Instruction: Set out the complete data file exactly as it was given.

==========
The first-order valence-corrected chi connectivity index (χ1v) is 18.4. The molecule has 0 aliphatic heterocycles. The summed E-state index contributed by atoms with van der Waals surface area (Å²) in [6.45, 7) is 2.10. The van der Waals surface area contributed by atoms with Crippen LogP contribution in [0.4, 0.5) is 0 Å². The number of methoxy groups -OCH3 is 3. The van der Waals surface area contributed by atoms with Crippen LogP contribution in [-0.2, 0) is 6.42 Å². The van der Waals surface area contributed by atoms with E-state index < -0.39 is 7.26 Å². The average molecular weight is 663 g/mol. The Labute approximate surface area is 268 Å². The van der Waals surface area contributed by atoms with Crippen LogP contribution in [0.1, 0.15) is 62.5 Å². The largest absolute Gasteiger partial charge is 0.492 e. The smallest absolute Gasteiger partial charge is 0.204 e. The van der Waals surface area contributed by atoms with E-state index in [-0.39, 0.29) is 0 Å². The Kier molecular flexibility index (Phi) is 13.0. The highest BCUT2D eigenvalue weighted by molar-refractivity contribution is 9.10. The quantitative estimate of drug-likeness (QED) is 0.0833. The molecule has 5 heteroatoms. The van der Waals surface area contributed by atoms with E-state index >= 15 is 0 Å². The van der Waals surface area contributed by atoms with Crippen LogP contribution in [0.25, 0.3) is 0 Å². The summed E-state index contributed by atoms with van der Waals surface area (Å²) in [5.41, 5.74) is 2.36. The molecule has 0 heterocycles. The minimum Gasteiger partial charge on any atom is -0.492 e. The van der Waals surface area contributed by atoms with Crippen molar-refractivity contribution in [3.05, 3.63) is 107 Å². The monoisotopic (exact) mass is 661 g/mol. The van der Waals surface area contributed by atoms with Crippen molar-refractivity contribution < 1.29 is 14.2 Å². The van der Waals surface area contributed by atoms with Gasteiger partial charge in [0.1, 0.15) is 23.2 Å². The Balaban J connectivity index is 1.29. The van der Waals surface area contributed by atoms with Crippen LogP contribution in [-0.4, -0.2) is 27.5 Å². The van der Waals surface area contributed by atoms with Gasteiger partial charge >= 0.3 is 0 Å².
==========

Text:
The first-order valence-corrected chi connectivity index (χ1v) is 18.4. The molecule has 0 aliphatic heterocycles. The summed E-state index contributed by atoms with van der Waals surface area (Å²) in [6.45, 7) is 2.10. The van der Waals surface area contributed by atoms with Crippen LogP contribution in [0.4, 0.5) is 0 Å². The number of methoxy groups -OCH3 is 3. The van der Waals surface area contributed by atoms with Crippen LogP contribution in [-0.2, 0) is 6.42 Å². The van der Waals surface area contributed by atoms with E-state index < -0.39 is 7.26 Å². The average molecular weight is 663 g/mol. The Labute approximate surface area is 268 Å². The van der Waals surface area contributed by atoms with Crippen LogP contribution in [0.1, 0.15) is 62.5 Å². The largest absolute Gasteiger partial charge is 0.492 e. The smallest absolute Gasteiger partial charge is 0.204 e. The van der Waals surface area contributed by atoms with E-state index in [-0.39, 0.29) is 0 Å². The Kier molecular flexibility index (Phi) is 13.0. The highest BCUT2D eigenvalue weighted by molar-refractivity contribution is 9.10. The quantitative estimate of drug-likeness (QED) is 0.0833. The molecule has 5 heteroatoms. The van der Waals surface area contributed by atoms with E-state index >= 15 is 0 Å². The van der Waals surface area contributed by atoms with Crippen LogP contribution in [0.25, 0.3) is 0 Å². The summed E-state index contributed by atoms with van der Waals surface area (Å²) in [5.41, 5.74) is 2.36. The molecule has 0 heterocycles. The minimum Gasteiger partial charge on any atom is -0.492 e. The van der Waals surface area contributed by atoms with Crippen molar-refractivity contribution in [3.05, 3.63) is 107 Å². The monoisotopic (exact) mass is 661 g/mol. The van der Waals surface area contributed by atoms with Crippen molar-refractivity contribution < 1.29 is 14.2 Å². The van der Waals surface area contributed by atoms with Gasteiger partial charge in [0.1, 0.15) is 23.2 Å². The Balaban J connectivity index is 1.29. The van der Waals surface area contributed by atoms with Crippen LogP contribution in [-0.4, -0.2) is 27.5 Å². The van der Waals surface area contributed by atoms with Gasteiger partial charge >= 0.3 is 0 Å².